A couple weeks ago, I spent a day following Nunn across Georgia. At an Austin’s Steakhouse in Valdosta, Ga., Nunn sat down with me to talk moderation in a time of hyper-partisanship, the challenges of running as a mother of young children and whether she’d rather have Barack or Michelle Obama stump for her.
Here are excerpts from the interview:
Q. What do you make of the debt ceiling shenanigans of the past two years?
We cannot fool around with defaulting. It’s part of what’s created the uncertainty that we know, at least economically, the threats of shutting down, the threats of default. Business needs certainty in order to invest and it’s important that our leaders act responsibly around this issue.
Q. What did you make of the House Republican’s last attempt to tie debt ceiling to restoring the sequester cuts to veteran pensions?
What I would say is we need to, as much possible, ask our leaders to act without brinksmanship or gamesmanship around these issues. Everybody knows that we can’t afford to default and we should focus on that issue. We also should restore the pensions. But I think that we need more maturity in our leadership and more focus on the national interests versus the political interests.
Young people continue to be the strongest proponents of same-sex marriage. And as public support for same-sex marriage continues to grow, the gap between young and old is nowhere more striking than within the Republican coalition.
Today, 61% of Republicans and Republican leaners under 30 favor same-sex marriage while just 35% oppose it. By contrast, just 27% of Republicans ages 50 and older favor allowing gays and lesbians to marry.
This generation gap among Republicans comes against a backdrop of rapidly changing public opinion overall on the issue. More than half the public (54%) now favors allowing gays and lesbians to legally marry, a record high in Pew Research surveys, in keeping with findings from other recent polls. Democrats and Republicans remain on opposite sides of the issue, with 69% of Democrats and Democratic leaning independents favoring same-sex marriage compared with 39% Republicans and Republican leaners.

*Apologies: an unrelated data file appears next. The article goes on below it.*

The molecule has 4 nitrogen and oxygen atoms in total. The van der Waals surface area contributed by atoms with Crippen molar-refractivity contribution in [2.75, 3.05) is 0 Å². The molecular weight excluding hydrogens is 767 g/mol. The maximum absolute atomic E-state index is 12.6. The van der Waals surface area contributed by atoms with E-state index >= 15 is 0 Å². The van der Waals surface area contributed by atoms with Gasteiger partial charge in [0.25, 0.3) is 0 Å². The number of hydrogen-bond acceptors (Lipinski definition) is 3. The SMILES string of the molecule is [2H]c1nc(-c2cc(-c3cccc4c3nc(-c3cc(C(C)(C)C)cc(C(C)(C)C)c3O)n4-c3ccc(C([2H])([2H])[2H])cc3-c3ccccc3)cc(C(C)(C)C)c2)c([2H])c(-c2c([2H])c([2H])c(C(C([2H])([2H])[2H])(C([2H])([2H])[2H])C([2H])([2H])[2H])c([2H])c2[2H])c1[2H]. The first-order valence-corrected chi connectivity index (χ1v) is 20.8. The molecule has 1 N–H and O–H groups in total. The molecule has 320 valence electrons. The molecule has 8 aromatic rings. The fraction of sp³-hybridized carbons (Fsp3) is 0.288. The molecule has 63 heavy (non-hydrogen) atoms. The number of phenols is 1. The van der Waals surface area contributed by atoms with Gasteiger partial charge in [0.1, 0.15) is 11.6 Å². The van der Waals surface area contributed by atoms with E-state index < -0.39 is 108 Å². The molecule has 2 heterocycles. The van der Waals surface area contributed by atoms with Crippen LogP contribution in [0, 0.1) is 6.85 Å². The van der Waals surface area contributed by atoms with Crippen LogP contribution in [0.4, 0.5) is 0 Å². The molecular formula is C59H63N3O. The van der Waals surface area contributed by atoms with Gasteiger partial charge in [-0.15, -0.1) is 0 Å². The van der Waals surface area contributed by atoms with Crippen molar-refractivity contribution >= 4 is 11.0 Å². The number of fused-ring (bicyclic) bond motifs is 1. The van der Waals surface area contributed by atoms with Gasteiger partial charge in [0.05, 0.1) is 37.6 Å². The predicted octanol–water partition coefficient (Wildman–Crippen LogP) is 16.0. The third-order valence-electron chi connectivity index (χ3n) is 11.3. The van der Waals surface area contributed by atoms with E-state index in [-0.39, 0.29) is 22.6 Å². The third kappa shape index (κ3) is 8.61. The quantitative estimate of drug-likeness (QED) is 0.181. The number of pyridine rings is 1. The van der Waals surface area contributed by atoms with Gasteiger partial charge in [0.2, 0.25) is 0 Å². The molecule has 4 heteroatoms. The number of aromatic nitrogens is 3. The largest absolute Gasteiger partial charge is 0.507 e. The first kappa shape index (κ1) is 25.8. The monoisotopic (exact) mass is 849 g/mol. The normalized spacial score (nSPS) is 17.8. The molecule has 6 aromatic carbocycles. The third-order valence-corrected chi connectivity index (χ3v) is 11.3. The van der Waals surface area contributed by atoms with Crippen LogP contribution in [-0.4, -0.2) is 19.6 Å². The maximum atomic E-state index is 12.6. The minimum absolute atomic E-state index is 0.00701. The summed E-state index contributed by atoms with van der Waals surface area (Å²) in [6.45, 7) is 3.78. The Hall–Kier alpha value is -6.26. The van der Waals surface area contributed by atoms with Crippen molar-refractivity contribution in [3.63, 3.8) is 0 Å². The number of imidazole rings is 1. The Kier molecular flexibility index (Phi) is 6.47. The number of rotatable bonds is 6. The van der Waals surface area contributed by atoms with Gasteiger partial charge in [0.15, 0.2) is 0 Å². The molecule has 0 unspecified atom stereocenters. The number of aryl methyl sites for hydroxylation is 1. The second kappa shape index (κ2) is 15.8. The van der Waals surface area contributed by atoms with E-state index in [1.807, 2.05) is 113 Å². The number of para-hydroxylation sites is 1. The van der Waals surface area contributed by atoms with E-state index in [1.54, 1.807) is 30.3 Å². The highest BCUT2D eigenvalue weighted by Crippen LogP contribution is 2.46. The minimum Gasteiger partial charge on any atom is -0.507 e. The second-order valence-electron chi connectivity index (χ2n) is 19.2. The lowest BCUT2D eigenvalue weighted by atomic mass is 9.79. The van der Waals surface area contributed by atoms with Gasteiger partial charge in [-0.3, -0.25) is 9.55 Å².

Young Republicans’ views on gay familiesOn this issue, young Republicans’ views are more in line with Democrats. And while support for gay marriage is higher among younger Democrats and Democratic leaners than older Democrats, even Democrats 65 and older favor same-sex marriage by a margin of about two-to-one.
Your International Desk:
U.S. House Passes Ukraine Resolution – Chairman Royce Measure Condemns Russian Action, Calls for Sanctions
Today, Rep. Ed Royce (R-CA), Chairman of the House Foreign Affairs Committee, applauded House passage of H. Res. 499, which condemns the violation of Ukrainian sovereignty by Russian forces and calls for Russian sanctions. The resolution,introduced by Chairman Royce and Ranking Member Eliot Engel (D-NY), unanimously passedthe House Foreign Affairs Committee last week.
Passage of today’s resolution follows a Committee hearing last week, which examined the recent events in Ukraine. To view archived video from the hearing or testimony from officials at the State Department, Treasury or USAID, click HERE.
In support of H. Res. 499, Chairman Royce said: “H. Res. 499 is a very important declaration of support for the people of Ukraine during this crisis, condemning in clear and unmistakable terms Russia’s unprovoked aggression. Continue reading